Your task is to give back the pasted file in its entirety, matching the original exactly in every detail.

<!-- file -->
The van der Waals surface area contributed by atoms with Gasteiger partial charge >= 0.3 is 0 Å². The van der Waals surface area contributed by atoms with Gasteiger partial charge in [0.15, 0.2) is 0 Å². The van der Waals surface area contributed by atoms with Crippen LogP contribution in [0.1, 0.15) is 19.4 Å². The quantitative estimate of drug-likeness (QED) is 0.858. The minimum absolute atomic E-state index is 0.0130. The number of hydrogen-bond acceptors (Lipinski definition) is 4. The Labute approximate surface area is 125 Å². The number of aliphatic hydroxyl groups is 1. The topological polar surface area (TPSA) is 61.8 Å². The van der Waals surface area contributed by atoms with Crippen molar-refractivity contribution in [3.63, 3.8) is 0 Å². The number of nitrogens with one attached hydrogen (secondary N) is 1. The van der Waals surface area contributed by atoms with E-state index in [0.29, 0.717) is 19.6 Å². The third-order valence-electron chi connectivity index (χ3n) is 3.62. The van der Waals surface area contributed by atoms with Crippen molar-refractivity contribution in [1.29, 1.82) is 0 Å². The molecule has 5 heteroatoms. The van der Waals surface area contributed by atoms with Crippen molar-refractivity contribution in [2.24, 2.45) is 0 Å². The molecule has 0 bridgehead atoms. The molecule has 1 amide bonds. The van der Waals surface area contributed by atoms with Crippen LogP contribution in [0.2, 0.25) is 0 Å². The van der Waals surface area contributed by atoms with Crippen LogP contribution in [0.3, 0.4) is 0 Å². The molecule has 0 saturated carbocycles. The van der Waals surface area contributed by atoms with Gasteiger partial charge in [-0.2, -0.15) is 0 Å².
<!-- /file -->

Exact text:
The van der Waals surface area contributed by atoms with Gasteiger partial charge >= 0.3 is 0 Å². The van der Waals surface area contributed by atoms with Gasteiger partial charge in [0.15, 0.2) is 0 Å². The van der Waals surface area contributed by atoms with Crippen LogP contribution in [0.1, 0.15) is 19.4 Å². The quantitative estimate of drug-likeness (QED) is 0.858. The minimum absolute atomic E-state index is 0.0130. The number of hydrogen-bond acceptors (Lipinski definition) is 4. The Labute approximate surface area is 125 Å². The number of aliphatic hydroxyl groups is 1. The topological polar surface area (TPSA) is 61.8 Å². The van der Waals surface area contributed by atoms with Crippen molar-refractivity contribution in [3.63, 3.8) is 0 Å². The number of nitrogens with one attached hydrogen (secondary N) is 1. The van der Waals surface area contributed by atoms with E-state index in [0.29, 0.717) is 19.6 Å². The third-order valence-electron chi connectivity index (χ3n) is 3.62. The van der Waals surface area contributed by atoms with Crippen molar-refractivity contribution in [1.29, 1.82) is 0 Å². The molecule has 5 heteroatoms. The van der Waals surface area contributed by atoms with Crippen molar-refractivity contribution in [2.24, 2.45) is 0 Å². The molecule has 0 bridgehead atoms. The molecule has 1 amide bonds. The van der Waals surface area contributed by atoms with Crippen LogP contribution in [0.2, 0.25) is 0 Å². The van der Waals surface area contributed by atoms with Crippen LogP contribution in [0.3, 0.4) is 0 Å². The molecule has 0 saturated carbocycles. The van der Waals surface area contributed by atoms with Gasteiger partial charge in [-0.2, -0.15) is 0 Å².